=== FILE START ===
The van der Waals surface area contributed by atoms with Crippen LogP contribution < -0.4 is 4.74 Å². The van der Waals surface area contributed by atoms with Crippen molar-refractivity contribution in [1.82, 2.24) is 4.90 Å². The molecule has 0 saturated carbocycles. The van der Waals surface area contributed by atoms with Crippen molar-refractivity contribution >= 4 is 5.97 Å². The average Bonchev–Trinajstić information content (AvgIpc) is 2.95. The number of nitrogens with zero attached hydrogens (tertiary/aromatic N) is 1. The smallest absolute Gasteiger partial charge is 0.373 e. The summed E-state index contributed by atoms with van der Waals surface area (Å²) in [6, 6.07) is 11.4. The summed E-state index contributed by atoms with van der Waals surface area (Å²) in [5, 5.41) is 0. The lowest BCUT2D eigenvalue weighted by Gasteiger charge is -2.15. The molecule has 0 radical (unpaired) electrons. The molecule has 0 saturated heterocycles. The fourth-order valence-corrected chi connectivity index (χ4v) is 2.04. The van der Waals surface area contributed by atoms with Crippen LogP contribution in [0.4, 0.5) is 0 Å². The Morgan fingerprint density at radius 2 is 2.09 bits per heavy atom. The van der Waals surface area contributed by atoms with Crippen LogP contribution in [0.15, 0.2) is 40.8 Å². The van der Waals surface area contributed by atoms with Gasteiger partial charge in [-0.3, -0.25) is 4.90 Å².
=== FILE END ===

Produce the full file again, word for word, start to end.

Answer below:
The van der Waals surface area contributed by atoms with Crippen LogP contribution < -0.4 is 4.74 Å². The van der Waals surface area contributed by atoms with Crippen molar-refractivity contribution in [1.82, 2.24) is 4.90 Å². The molecule has 0 saturated carbocycles. The van der Waals surface area contributed by atoms with Crippen molar-refractivity contribution >= 4 is 5.97 Å². The average Bonchev–Trinajstić information content (AvgIpc) is 2.95. The number of nitrogens with zero attached hydrogens (tertiary/aromatic N) is 1. The smallest absolute Gasteiger partial charge is 0.373 e. The summed E-state index contributed by atoms with van der Waals surface area (Å²) in [6, 6.07) is 11.4. The summed E-state index contributed by atoms with van der Waals surface area (Å²) in [5, 5.41) is 0. The lowest BCUT2D eigenvalue weighted by Gasteiger charge is -2.15. The molecule has 0 radical (unpaired) electrons. The molecule has 0 saturated heterocycles. The fourth-order valence-corrected chi connectivity index (χ4v) is 2.04. The van der Waals surface area contributed by atoms with Crippen LogP contribution in [0.4, 0.5) is 0 Å². The Morgan fingerprint density at radius 2 is 2.09 bits per heavy atom. The van der Waals surface area contributed by atoms with Crippen LogP contribution in [0.15, 0.2) is 40.8 Å². The van der Waals surface area contributed by atoms with Gasteiger partial charge in [-0.3, -0.25) is 4.90 Å².